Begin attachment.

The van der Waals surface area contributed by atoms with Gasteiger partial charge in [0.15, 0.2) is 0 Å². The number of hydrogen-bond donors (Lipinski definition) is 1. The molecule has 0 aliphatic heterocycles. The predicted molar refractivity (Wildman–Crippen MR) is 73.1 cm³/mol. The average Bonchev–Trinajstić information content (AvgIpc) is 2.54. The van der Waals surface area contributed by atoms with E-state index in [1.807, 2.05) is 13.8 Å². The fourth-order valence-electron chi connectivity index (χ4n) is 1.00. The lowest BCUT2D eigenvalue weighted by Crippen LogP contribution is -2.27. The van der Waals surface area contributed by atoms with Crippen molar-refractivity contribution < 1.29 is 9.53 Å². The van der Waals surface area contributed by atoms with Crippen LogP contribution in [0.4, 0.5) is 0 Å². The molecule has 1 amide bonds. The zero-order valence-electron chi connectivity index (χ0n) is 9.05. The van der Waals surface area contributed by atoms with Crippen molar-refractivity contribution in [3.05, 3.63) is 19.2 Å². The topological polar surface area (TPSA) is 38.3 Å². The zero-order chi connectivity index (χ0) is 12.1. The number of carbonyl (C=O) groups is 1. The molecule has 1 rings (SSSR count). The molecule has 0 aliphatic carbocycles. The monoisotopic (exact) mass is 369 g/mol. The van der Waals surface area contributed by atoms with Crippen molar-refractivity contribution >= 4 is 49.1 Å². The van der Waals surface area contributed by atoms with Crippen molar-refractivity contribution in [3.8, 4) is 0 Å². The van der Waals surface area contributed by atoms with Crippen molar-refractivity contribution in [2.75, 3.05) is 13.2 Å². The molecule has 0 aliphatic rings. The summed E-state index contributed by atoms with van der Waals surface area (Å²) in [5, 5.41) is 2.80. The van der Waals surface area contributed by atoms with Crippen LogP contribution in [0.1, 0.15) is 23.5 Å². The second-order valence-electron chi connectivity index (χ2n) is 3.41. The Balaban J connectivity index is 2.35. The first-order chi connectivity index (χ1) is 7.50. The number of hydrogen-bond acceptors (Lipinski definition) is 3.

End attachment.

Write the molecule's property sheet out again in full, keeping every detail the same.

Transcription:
The van der Waals surface area contributed by atoms with Gasteiger partial charge in [0.15, 0.2) is 0 Å². The number of hydrogen-bond donors (Lipinski definition) is 1. The molecule has 0 aliphatic heterocycles. The predicted molar refractivity (Wildman–Crippen MR) is 73.1 cm³/mol. The average Bonchev–Trinajstić information content (AvgIpc) is 2.54. The van der Waals surface area contributed by atoms with E-state index in [1.807, 2.05) is 13.8 Å². The fourth-order valence-electron chi connectivity index (χ4n) is 1.00. The lowest BCUT2D eigenvalue weighted by Crippen LogP contribution is -2.27. The van der Waals surface area contributed by atoms with Crippen molar-refractivity contribution < 1.29 is 9.53 Å². The van der Waals surface area contributed by atoms with Crippen LogP contribution in [0.4, 0.5) is 0 Å². The molecule has 1 amide bonds. The zero-order valence-electron chi connectivity index (χ0n) is 9.05. The van der Waals surface area contributed by atoms with Crippen molar-refractivity contribution in [3.05, 3.63) is 19.2 Å². The topological polar surface area (TPSA) is 38.3 Å². The zero-order chi connectivity index (χ0) is 12.1. The number of carbonyl (C=O) groups is 1. The molecule has 1 rings (SSSR count). The molecule has 0 aliphatic carbocycles. The monoisotopic (exact) mass is 369 g/mol. The van der Waals surface area contributed by atoms with Crippen molar-refractivity contribution >= 4 is 49.1 Å². The van der Waals surface area contributed by atoms with Crippen molar-refractivity contribution in [3.8, 4) is 0 Å². The van der Waals surface area contributed by atoms with Crippen molar-refractivity contribution in [2.75, 3.05) is 13.2 Å². The molecule has 0 aliphatic rings. The summed E-state index contributed by atoms with van der Waals surface area (Å²) in [5, 5.41) is 2.80. The van der Waals surface area contributed by atoms with Crippen LogP contribution in [0.1, 0.15) is 23.5 Å². The second-order valence-electron chi connectivity index (χ2n) is 3.41. The Balaban J connectivity index is 2.35. The first-order chi connectivity index (χ1) is 7.50. The number of hydrogen-bond acceptors (Lipinski definition) is 3.